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Nick Clegg's fiscal speech - Light at the end of the tunnel

February 5, 2015 11:16 AM
Originally published by UK Liberal Democrats

Today (Thursday 5 February) Liberal Democrat Leader Nick Clegg set out the Liberal Democrats vision for delivering a balanced budget in the next Parliament.

Nick said:

"In 2010 the Liberal Democrats joined the coalition with a clear, over-riding priority: to rescue, repair and renew the economy.

"To do that we had to take some difficult and unpalatable decisions.

"Times have been tough for lots of people across the country who have had to work hard and make real sacrifices to get where we are today.

"As Liberal Democrats, we were always clear that austerity was necessary, not desirable.

"You have heard from Danny how we have stuck to a clear, sensible plan - anchoring the government in the centre ground.

"We brought stability at a time of crisis and are now beginning to see the fruits of those decisions: the fastest growing economy in the G7; record numbers of people in work; wages pulling ahead of inflation.

"For the Liberal Democrats, austerity was always a means to an end - and the end is in sight.

"If we stick to the sensible and balanced course we have set, there will be light at the end of the tunnel.

"An end to austerity in three years' time.

"It is through a balanced approach to dealing with the deficit that we will be able to restore the link between economic growth and investment in our world class public services in the second half of the next parliament.

"It is through a balanced approach that we can invest in Liberal Democrat priorities: tax cuts for working people by raising the personal allowance further to £12,500, investing in education, childcare and improving mental health services.

"And it is through a balanced approach that we can invest in infrastructure to make sure that the rewards of economic growth are felt in the North, the South West, and across the whole country.

"It is a plan for a stronger economy and a fairer society that creates opportunities for everyone, no matter what your background.

"But this sensible, balanced approach - this determination to finish the job in full and on time but to do so fairly - is only guaranteed if the Government remains anchored in the centre ground.

"Today we are setting out what that means in practice:

"A balanced approach to tax and spend that asks the wealthiest in our society to contribute a little more.

"Our plans mean there is no need to increase income tax, VAT or National Insurance rates.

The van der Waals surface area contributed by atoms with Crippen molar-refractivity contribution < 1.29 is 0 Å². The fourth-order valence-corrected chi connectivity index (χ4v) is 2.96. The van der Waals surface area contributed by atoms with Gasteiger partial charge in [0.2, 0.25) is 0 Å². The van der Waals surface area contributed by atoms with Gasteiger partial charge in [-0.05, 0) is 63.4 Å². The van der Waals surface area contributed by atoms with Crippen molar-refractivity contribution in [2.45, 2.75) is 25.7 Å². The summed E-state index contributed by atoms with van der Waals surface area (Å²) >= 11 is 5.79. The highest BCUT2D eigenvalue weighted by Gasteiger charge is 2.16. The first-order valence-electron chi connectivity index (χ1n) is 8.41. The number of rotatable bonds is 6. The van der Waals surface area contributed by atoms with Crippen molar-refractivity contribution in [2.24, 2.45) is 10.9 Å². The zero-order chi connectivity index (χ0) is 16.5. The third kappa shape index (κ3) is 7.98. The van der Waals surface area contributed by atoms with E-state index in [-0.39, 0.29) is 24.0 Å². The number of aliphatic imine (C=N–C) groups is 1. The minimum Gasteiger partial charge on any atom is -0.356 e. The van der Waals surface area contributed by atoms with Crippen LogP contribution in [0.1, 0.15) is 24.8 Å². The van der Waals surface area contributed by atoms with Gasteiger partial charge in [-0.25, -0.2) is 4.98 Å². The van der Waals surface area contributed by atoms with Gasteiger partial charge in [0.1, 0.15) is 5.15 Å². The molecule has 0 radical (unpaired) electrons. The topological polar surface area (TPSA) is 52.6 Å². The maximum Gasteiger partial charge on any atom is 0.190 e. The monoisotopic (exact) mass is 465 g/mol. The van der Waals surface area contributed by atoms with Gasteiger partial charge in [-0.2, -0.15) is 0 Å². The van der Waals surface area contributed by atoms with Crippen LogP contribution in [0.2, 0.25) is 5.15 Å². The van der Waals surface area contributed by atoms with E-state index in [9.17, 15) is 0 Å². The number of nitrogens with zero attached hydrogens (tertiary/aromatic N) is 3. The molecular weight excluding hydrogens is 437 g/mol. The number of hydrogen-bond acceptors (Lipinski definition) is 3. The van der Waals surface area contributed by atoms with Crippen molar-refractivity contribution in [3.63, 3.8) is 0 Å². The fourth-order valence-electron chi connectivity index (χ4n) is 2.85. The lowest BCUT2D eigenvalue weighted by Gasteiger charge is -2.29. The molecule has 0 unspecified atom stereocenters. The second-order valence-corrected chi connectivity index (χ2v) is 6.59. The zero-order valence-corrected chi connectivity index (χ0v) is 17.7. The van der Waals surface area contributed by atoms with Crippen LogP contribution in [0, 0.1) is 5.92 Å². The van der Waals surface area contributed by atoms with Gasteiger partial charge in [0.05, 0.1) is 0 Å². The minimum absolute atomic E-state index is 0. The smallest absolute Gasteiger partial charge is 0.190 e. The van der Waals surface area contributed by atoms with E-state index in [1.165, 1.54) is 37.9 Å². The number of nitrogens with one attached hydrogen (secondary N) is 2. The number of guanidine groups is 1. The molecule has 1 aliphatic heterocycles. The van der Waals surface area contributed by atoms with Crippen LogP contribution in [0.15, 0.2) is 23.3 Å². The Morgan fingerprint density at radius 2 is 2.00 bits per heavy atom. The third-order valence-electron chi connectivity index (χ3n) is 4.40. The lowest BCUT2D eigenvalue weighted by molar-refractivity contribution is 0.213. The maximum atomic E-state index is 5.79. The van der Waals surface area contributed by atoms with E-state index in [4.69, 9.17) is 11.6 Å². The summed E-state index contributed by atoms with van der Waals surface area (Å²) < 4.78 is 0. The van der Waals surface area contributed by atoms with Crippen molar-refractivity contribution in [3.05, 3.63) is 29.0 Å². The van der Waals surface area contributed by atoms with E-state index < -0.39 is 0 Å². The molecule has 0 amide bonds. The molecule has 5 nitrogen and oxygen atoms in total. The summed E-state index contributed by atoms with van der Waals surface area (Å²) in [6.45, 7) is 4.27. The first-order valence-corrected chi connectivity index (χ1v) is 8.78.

"Yes, there will be more cuts - £16bn worth, including £4bn from the welfare budget - but that means that in the second half of the parliament we will be getting the national debt down and putting money back into our public services.

"Our plan means that in the last year of the next parliament, we will cut £38bn less than the Conservatives.

"And we will have borrowed £70bn less than Labour.

"The Coalition plan that we agreed in 2010 was rooted in a long standing Liberal belief that a fairer society is built on the foundations of a sound economy- a belief which goes back to the days of Gladstone.

"But it is clear that the Conservatives no longer see it that way. They see austerity as an end in itself.

"As George Osborne announced at the Conservative Party conference last autumn, they now see deep cuts to public services not as an economic necessity but as an ideological opportunity to shrink the state.

"The Conservatives' so-called long term plan is more like a Tea Party manifesto for Britain.

"By the end of the next Parliament, under current Tory spending plans, a further £54bn a year will have been cut from public spending.

"That's more than we spend today on all our schools put together and four times what we spend on our police.

"It means they will have to make deep cuts to everything from nurseries and social care to police and the armed services.

"And the saddest thing is that it is not necessary. We can balance the books, on time and in full, without that level of pain.

"The Conservatives are making a deliberate ideological choice.

"They are choosing not to raise a penny more from the wealthiest in society.

"They are choosing to single out the working age poor as the only section of society that will have to make sacrifices.

"They are choosing to add billions more in unfunded tax cuts aimed primarily at the better off.

"And they are choosing to keep cutting even after the deficit has been cleared.

"Under a Conservative majority there will be no light at the end of the tunnel - instead there will be austerity with no end in sight.

"And Labour's approach is no less dismal.

"They appear to have learned nothing in the five years since they crashed the economy.

"No apologies. No remorse. No facing up to their responsibility for exposing us so badly to the financial crisis.

"From what it is possible to decipher of their plans, Labour will not balance the books until the end of the next parliament - that's more years of spending restraint than necessary, supplemented with higher and higher borrowing.

"It means borrowing £70bn more than our plan and wasting around £4bn more on paying the interest on our debt - money that could be spent on schools and hospitals instead.

"Labour wasted their chance and they would waste it again.

"Only the Liberal Democrats can guarantee stability and fairness.

"Only the Liberal Democrats can offer light at the end of the tunnel.

"We will cut less than the Conservatives and borrow less than Labour.

"If you want a strong, stable government with a sensible, balanced plan to finish the job, finish it fairly, and protect and invest in our public services, only the Liberal Democrats can provide that."